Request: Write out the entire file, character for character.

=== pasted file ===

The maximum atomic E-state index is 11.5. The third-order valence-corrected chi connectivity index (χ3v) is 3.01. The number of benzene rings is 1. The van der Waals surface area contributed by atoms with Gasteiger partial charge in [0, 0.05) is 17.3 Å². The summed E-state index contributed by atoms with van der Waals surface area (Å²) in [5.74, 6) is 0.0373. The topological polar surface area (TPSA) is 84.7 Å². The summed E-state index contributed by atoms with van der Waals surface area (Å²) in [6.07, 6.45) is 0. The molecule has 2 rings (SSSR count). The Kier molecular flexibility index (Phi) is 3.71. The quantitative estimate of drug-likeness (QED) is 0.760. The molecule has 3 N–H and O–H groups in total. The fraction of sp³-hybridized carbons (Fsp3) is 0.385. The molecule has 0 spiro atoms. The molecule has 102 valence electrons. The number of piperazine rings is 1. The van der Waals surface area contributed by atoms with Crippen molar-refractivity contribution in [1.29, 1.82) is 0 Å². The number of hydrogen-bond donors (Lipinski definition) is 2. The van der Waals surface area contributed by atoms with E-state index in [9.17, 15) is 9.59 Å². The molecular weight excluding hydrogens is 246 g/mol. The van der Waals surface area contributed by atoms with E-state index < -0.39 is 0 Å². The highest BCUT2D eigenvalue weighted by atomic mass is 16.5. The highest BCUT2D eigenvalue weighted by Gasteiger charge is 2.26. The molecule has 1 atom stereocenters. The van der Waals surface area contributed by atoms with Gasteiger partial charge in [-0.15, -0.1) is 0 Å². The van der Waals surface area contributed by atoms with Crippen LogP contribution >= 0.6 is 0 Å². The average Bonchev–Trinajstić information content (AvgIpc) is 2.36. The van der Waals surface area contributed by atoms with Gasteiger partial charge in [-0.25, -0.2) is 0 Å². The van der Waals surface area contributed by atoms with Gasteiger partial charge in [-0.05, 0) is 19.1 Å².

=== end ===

The maximum atomic E-state index is 11.5. The third-order valence-corrected chi connectivity index (χ3v) is 3.01. The number of benzene rings is 1. The van der Waals surface area contributed by atoms with Gasteiger partial charge in [0, 0.05) is 17.3 Å². The summed E-state index contributed by atoms with van der Waals surface area (Å²) in [5.74, 6) is 0.0373. The topological polar surface area (TPSA) is 84.7 Å². The summed E-state index contributed by atoms with van der Waals surface area (Å²) in [6.07, 6.45) is 0. The molecule has 2 rings (SSSR count). The Kier molecular flexibility index (Phi) is 3.71. The quantitative estimate of drug-likeness (QED) is 0.760. The molecule has 3 N–H and O–H groups in total. The fraction of sp³-hybridized carbons (Fsp3) is 0.385. The molecule has 0 spiro atoms. The molecule has 102 valence electrons. The number of piperazine rings is 1. The van der Waals surface area contributed by atoms with Crippen molar-refractivity contribution in [1.29, 1.82) is 0 Å². The number of hydrogen-bond donors (Lipinski definition) is 2. The van der Waals surface area contributed by atoms with E-state index in [9.17, 15) is 9.59 Å². The molecular weight excluding hydrogens is 246 g/mol. The van der Waals surface area contributed by atoms with E-state index < -0.39 is 0 Å². The highest BCUT2D eigenvalue weighted by atomic mass is 16.5. The highest BCUT2D eigenvalue weighted by Gasteiger charge is 2.26. The molecule has 1 atom stereocenters. The van der Waals surface area contributed by atoms with Gasteiger partial charge in [-0.15, -0.1) is 0 Å². The van der Waals surface area contributed by atoms with Crippen LogP contribution >= 0.6 is 0 Å². The average Bonchev–Trinajstić information content (AvgIpc) is 2.36. The van der Waals surface area contributed by atoms with Gasteiger partial charge in [-0.25, -0.2) is 0 Å². The van der Waals surface area contributed by atoms with Gasteiger partial charge in [-0.05, 0) is 19.1 Å².